COVER Literary tragedy: Writing profs read between the lines
On April 16 in Blacksburg, a 23-year-old student who wrote plays and poetry authored a tragedy that has left the world dumbstruck. In taking violent fantasy to reality in one fantastic leap, the author carefully orchestrated his tragedy for maximum effect, mailing video, photos, and rants to NBC News before the climax of the story.
Seung-Hui Cho had no close friends, and counselors and police found no legal or psychological reason to intervene when his writings drew the worried attention of his teachers. So it was left to those Virginia Tech creative writing instructors to wonder if his words were merely provocative forms of expression– something teachers see and usually encourage– or were there signs that his violent fantasies were about to leap off the page?
As widely reported, Cho was an English major and a creative writing student who produced work and displayed behavior disturbing enough that two of his professors, Nikki Giovanni and Lucinda Roy, removed him from class and insisted he seek counseling.
Giovanni went so far as to threaten to resign if Cho wasn't removed from her class, and Roy– who had contacted the police about him– began tutoring him one-on-one because other students were so disturbed by his behavior. "He was one of the most disturbed students I have ever seen," she told Matt Lauer on the Today Show.
However, as Roy explained, the police could do nothing because there were no explicit threats in the the pre-shooting writings she turned over to them.
"All of us who teach creative writing face this judgment call from time to time, and it seems to me that Lucinda Roy did an exemplary job," says UVA creative writing professor Christopher Tilghman. "Problem was, she clearly was facing an extraordinary case."
Indeed, as University of New Mexico creative writing professor Dan Mueller points out, "When students display disturbing behavior, or write disturbing things, 99.9 percent of the time this kind of thing doesn't happen."
Cho was no literary genius, as evidenced by the plays posted online by a classmate, but he expressed his anger, his wish for revenge, and the way he felt persecuted.
"It's been known for a long time that psychologists and psychiatrists are not very good at predicting violence," says John Monahan, a nationally known expert on the issue of violence risk assessment. "They're better than chance, but not much better."
Monahan says the science has improved considerably in the last few years, giving mental health professionals new tools to make more accurate predictions.
"But still, our crystal balls are very murky," says Monahan. "We have a long way to go to really understand what makes anyone act violently, let alone on such a horrific scale."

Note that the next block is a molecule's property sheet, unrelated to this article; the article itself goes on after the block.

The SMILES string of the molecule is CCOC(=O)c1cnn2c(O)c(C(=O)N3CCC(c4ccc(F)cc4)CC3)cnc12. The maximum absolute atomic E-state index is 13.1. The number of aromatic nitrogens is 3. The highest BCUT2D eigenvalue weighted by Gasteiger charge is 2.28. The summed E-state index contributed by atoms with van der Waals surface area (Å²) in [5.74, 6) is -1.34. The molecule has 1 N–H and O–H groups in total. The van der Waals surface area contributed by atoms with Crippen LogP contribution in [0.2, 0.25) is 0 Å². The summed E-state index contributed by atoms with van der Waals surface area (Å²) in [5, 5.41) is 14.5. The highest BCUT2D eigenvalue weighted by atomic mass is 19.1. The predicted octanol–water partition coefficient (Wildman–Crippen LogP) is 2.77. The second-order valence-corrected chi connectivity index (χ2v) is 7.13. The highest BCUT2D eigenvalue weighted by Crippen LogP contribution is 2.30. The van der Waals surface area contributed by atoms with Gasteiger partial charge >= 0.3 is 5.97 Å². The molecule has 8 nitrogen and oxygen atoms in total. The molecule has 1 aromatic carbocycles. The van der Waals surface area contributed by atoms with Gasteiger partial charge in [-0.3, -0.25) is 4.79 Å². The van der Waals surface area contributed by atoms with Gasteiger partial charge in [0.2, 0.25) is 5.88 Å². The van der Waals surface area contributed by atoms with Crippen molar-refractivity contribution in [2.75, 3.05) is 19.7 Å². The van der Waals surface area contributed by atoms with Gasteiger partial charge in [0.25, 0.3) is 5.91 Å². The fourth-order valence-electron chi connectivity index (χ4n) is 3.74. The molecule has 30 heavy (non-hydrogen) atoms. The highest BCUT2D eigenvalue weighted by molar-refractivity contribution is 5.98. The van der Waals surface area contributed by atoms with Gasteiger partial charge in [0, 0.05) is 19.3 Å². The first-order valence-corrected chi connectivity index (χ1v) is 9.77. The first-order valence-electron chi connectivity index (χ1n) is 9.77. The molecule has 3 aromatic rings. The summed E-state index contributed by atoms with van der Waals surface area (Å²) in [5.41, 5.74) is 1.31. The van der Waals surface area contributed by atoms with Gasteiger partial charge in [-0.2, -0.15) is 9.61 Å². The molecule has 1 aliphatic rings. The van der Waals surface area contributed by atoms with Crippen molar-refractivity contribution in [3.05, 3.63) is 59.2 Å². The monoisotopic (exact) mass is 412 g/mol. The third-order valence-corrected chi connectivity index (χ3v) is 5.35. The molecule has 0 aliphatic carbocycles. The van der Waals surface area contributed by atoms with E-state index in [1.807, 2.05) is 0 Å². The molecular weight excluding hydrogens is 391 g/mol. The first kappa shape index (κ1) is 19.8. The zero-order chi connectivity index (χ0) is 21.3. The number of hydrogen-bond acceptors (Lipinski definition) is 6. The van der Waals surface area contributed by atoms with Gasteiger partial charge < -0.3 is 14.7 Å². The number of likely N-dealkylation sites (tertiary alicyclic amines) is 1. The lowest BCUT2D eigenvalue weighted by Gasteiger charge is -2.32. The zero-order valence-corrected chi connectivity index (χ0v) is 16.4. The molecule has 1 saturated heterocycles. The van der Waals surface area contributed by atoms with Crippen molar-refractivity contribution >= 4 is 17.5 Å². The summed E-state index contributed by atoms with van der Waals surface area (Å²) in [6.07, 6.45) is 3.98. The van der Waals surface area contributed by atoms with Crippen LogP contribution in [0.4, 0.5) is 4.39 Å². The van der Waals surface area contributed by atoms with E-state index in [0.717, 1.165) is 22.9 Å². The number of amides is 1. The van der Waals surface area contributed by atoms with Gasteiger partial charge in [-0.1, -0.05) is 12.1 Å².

Tilghman says he has twice feared for a student's own safety. While teaching at another school, he once contacted the dean and school counselors.
"I didn't think twice about doing it," he says. "Anyone who has dabbled in fiction understands the difference between fictional narrators, characters, and the author, and artistic license demands that we not equate them, especially when the material shocks or offends us.
"But it's relatively easy– I mean really easy– when reading fiction from young, inexperienced writers to spot cases where it's the writer speaking, where it's his or her demons controlling the text."
In 27 years of college teaching and advising, UVA poet Lisa Russ Spaar says she has suggested counseling to as many non-English majors as majors, and has even accompanied a few depressed students to Student Health.
"It's hard for us because of course we're poets and fiction writers, not therapists," says Spaar, "and creative writing is not therapy, nor are workshops encounter groups."
Mueller, who was enrolled in the UVA Creative Writing program, is known for stories that are often extremely violent. In fact, he recalls being bumped from an interview at a Charlottesville radio station during a book tour in late 1999, the year the Columbine shootings took place, because the station managers were concerned about his subject matter.
"For all the horror of some of his stories," says Tilghman, who has known Mueller for years, "Dan is about the sweetest, most principled person I've ever met, and anyone who spent three minutes with him would recognize it. Now that I think of it, the same could be said of Stephen King, a legendarily generous and kind individual."
Indeed, literature is crowded with violent stories. Tragedy marked by violence is a narrative tradition as old as human history. Think of Greek or Shakespearean tragedies. Think Hitchcock, Scorsese, Tarantino, King, O'Connor, and Kafka. Or better yet, think of former UVA student Edgar Allen Poe, who wrestled with alcohol issues and penned a chilling story of fatal revenge in his tale, "The Cask of Amontillado."
"Everyone has psychological problems," says UVA poetry professor Debra Nystrom, "and turning to art and literature is a way to feel less alone."
However, in Cho's case, turning to literature wasn't enough. Instead of writing about his demons, he became one. And like Poe's protagonist, he blamed his victims for various perceived slights.
So in a world of cloudy crystal balls, can there be any clarity on the question of what makes one student willing to exorcise his demons in bloody real time?
"Interestingly, the alarm bells go off often not simply because of the actual plot or even the material," says Tilghman, "but because of attitudes and impulses in the text that seem to suggest a troublesome take on the violence. It's what comes through that even the writer isn't aware of. That's where the judgment call has to get made. Are you, as a teacher and reader, right about this, and is the trouble pursuing this writer bad enough to call the cops?"
Spaar: "We're poets and fiction writers, not therapists."
FILE PHOTO BY JEN FARIELLO
The original scary Virginia writer